One month into the NFL season, there’s no doubt Cowboys quarterback Dak Prescott is all the way back and as sharp as ever. The betting public is always attracted to high-scoring offenses, so the power of Dak’s attack is appealing.
Prescott has completed 75.2 percent of his passes with 10 touchdowns for Dallas, which is scoring 31.5 points per game and leads the NFC East at 3-1. The lone blemish on the Cowboys’ record is a two-point loss at Tampa Bay on opening night, and there’s no shame in going down at the buzzer to Tom Brady and the reigning Super Bowl champs on the road.
It’s also risky to go all in and ride with the Cowboys, who have not finished better than .500 since 2018 and tend to fall short of overhyped expectations, so professional bettors will be more reluctant to jump on board. I’m beginning to believe, which is difficult to admit because buying stock in Dallas is a dangerous game.
Still, a team that’s 4-0 against the spread will win friends and influence a lot of people. The Prescott-led offense is undeniably impressive, and a Dallas defense that was disastrous in 2020 is making a stronger showing.
“Dak looks terrific right now, and the defense is definitely improved,” DraftKings sportsbook director John Avello said. “Dallas is the real deal because the division is soft. We expected the Cowboys to win the division last year, and we expect them to win it this year if they stay healthy.”
Prescott’s health was the Cowboys’ primary concern in the preseason, when he sat out with a strained right throwing shoulder. That injury seems to be in the rearview mirror, and the same is true of the broken ankle he suffered during a home game against the Giants last October.
After Prescott’s injuries and a defense requiring repairs, the next big question facing Dallas was the ability of running back Ezekiel Elliott to bounce back from a pedestrian season. Elliott answered some critics Sunday by rushing 20 times for 143 yards and a touchdown in a 36-28 victory over the Panthers.
The strength of the Cowboys’ coaching staff is the creative play-calling ability of offensive coordinator Kellen Moore, but coach Mike McCarthy’s game management is a weakness. McCarthy, often appearing asleep at the wheel, is one reason to doubt Dallas in the long run. If I rank the NFL coaches, McCarthy is closer to the bottom five than the top 15.
A year after Prescott’s ankle injury, the Giants are going back to Dallas. The Cowboys opened as 7.5-point favorites before sharp money moved the line to 7 in a show of support for the Giants, who rallied from a 21-10 deficit midway through the fourth quarter and stunned the Saints 27-21 in overtime.
Things can change as quickly as a lightning strike in the NFL. Always a better bet in the road dog role, the Giants and quarterback Daniel Jones are suddenly showing life after dropping two home games amid an 0-3 start. The Cowboys are odds-on favorites (-250 at DraftKings) to win the NFC East, a division that typically gets decided on the season’s final Sunday. Another Prescott injury could doom Dallas, so be careful about laying the price.
It’s a league with few certainties. Remember when the Rams were declared the top team in the NFC? That was only a week ago.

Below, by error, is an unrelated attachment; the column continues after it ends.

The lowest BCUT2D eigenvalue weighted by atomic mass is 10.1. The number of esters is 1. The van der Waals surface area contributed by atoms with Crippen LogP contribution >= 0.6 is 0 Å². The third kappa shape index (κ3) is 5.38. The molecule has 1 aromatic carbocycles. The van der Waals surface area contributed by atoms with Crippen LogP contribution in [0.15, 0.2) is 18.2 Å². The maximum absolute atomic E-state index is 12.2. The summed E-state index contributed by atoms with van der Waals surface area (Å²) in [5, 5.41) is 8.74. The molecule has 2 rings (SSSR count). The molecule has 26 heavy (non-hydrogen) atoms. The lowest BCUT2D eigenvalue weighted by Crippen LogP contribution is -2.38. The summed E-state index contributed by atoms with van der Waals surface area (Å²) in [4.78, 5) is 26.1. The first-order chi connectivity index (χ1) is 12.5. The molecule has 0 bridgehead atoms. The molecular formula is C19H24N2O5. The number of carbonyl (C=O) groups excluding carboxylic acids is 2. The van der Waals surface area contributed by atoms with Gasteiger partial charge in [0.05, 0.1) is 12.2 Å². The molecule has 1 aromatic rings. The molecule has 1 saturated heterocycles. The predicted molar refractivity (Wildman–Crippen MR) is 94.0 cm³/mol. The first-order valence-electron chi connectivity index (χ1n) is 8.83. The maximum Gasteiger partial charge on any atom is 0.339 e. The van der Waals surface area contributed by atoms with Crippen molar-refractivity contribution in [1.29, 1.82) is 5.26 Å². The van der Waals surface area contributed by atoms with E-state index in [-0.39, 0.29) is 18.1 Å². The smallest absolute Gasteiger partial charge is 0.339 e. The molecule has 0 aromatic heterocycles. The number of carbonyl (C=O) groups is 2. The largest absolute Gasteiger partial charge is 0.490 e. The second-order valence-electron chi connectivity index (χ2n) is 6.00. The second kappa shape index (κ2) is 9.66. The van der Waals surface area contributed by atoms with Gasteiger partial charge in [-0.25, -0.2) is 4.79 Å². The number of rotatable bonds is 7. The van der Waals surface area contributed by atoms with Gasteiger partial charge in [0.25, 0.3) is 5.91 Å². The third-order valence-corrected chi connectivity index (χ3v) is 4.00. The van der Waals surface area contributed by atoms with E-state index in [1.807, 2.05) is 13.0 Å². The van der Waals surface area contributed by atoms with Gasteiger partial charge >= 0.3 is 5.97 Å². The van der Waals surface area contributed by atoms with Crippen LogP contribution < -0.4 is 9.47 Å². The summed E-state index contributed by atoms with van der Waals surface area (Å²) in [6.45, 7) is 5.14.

The Rams are now reeling from a thorough 37-20 beating at the hands of the Cardinals, who are perched atop the NFC West at 4-0 while scoring 35 points per game. Kyler Murray, Arizona’s diminutive 5-foot-10 quarterback, is suddenly The Next Big Thing. A nightmare for defenses, Murray is unique due to being so elusive and fast. He also has the arm strength to fire a 50-yard rope while on the run.
Murray rolled up 307 total yards (268 passing, 39 rushing) and two touchdowns to outshoot Rams quarterback Matthew Stafford, who was the toast of Los Angeles and the league last week after outdueling Brady and the Buccaneers.
“Murray is your MVP favorite, but I don’t know if I’m buying that yet,” Avello said. “It’s only four weeks into the season, and we know things can change. I am buying the Cardinals as a playoff team. Arizona’s offense has been outstanding, and the defense is doing enough to help win football games.”
The NFC power rankings are shifting on a weekly basis. The Cardinals and Cowboys are in the discussion with the Buccaneers, Rams and Packers, who are back in the hunt with a rejuvenated Aaron Rodgers leading a three-game winning streak. But none of those five teams has an elite defense. The quarterbacks are driving everything.
The betting public’s affinity for high-powered offenses has been a fatal attraction too often with the Chiefs, who covered Sunday for the first time this season in a 42-30 win at Philadelphia. Kansas City is 2-12-1 ATS since the midpoint of the 2020 regular season.
Patrick Mahomes, who passed for five touchdowns against the Eagles, has made some reckless decisions while throwing four interceptions for a team that already has two losses.
“The Chiefs have to start playing better football, and it starts with Mahomes,” said VSiN analyst Michael Lombardi, a former NFL executive. “Let’s recognize that Mahomes makes mistakes; let’s recognize that he doesn’t always wear a cape. He must play better.”
The Bills visit Kansas City this week in an AFC power struggle. The betting market is down on the Chiefs, who are 2.5-point favorites after the line opened -3. For those of us who doubt Josh Allen can match shots with Mahomes in a shootout, the price looks cheap on the home favorite.
Not much has changed since Mahomes lit up the Buffalo defense and the Chiefs rolled 38-24 in the AFC title game. The Bills’ victories over Miami, Washington and Houston are not exactly a big deal.
“Mahomes is human, and he’s going to make mistakes from time to time,” Avello said. “There’s always a reason for concern, because how long can you stay on top of your game? To be honest, the K.C. defense has never impressed me. It’s the Mahomes show. The offense still has all the pieces.”